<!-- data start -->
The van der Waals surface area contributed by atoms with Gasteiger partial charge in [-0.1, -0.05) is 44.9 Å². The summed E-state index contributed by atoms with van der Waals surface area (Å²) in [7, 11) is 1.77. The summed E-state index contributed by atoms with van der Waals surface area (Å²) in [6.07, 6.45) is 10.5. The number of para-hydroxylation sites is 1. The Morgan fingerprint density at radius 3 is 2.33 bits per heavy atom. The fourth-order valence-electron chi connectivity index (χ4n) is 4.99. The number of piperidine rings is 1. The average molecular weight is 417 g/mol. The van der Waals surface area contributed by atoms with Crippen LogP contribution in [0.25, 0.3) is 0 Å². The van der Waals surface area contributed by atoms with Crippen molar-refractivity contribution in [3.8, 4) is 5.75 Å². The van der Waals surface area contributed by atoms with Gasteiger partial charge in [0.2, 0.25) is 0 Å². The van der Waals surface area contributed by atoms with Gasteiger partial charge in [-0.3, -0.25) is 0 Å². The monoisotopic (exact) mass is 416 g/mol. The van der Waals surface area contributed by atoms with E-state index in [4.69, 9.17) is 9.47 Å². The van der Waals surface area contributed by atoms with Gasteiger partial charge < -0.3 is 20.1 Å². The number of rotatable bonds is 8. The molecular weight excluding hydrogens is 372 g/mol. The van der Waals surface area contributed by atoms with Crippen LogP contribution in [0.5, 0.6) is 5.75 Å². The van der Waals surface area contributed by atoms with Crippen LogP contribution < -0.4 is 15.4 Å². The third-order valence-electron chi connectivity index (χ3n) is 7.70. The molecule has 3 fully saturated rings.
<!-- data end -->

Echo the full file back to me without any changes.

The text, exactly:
The van der Waals surface area contributed by atoms with Gasteiger partial charge in [-0.1, -0.05) is 44.9 Å². The summed E-state index contributed by atoms with van der Waals surface area (Å²) in [7, 11) is 1.77. The summed E-state index contributed by atoms with van der Waals surface area (Å²) in [6.07, 6.45) is 10.5. The number of para-hydroxylation sites is 1. The Morgan fingerprint density at radius 3 is 2.33 bits per heavy atom. The fourth-order valence-electron chi connectivity index (χ4n) is 4.99. The number of piperidine rings is 1. The average molecular weight is 417 g/mol. The van der Waals surface area contributed by atoms with Crippen LogP contribution in [0.25, 0.3) is 0 Å². The van der Waals surface area contributed by atoms with Crippen molar-refractivity contribution in [3.8, 4) is 5.75 Å². The van der Waals surface area contributed by atoms with Gasteiger partial charge in [0.2, 0.25) is 0 Å². The van der Waals surface area contributed by atoms with Gasteiger partial charge in [-0.3, -0.25) is 0 Å². The monoisotopic (exact) mass is 416 g/mol. The van der Waals surface area contributed by atoms with E-state index in [4.69, 9.17) is 9.47 Å². The van der Waals surface area contributed by atoms with Gasteiger partial charge < -0.3 is 20.1 Å². The number of rotatable bonds is 8. The molecular weight excluding hydrogens is 372 g/mol. The van der Waals surface area contributed by atoms with Crippen LogP contribution in [0.5, 0.6) is 5.75 Å². The van der Waals surface area contributed by atoms with Crippen LogP contribution < -0.4 is 15.4 Å². The third-order valence-electron chi connectivity index (χ3n) is 7.70. The molecule has 3 fully saturated rings.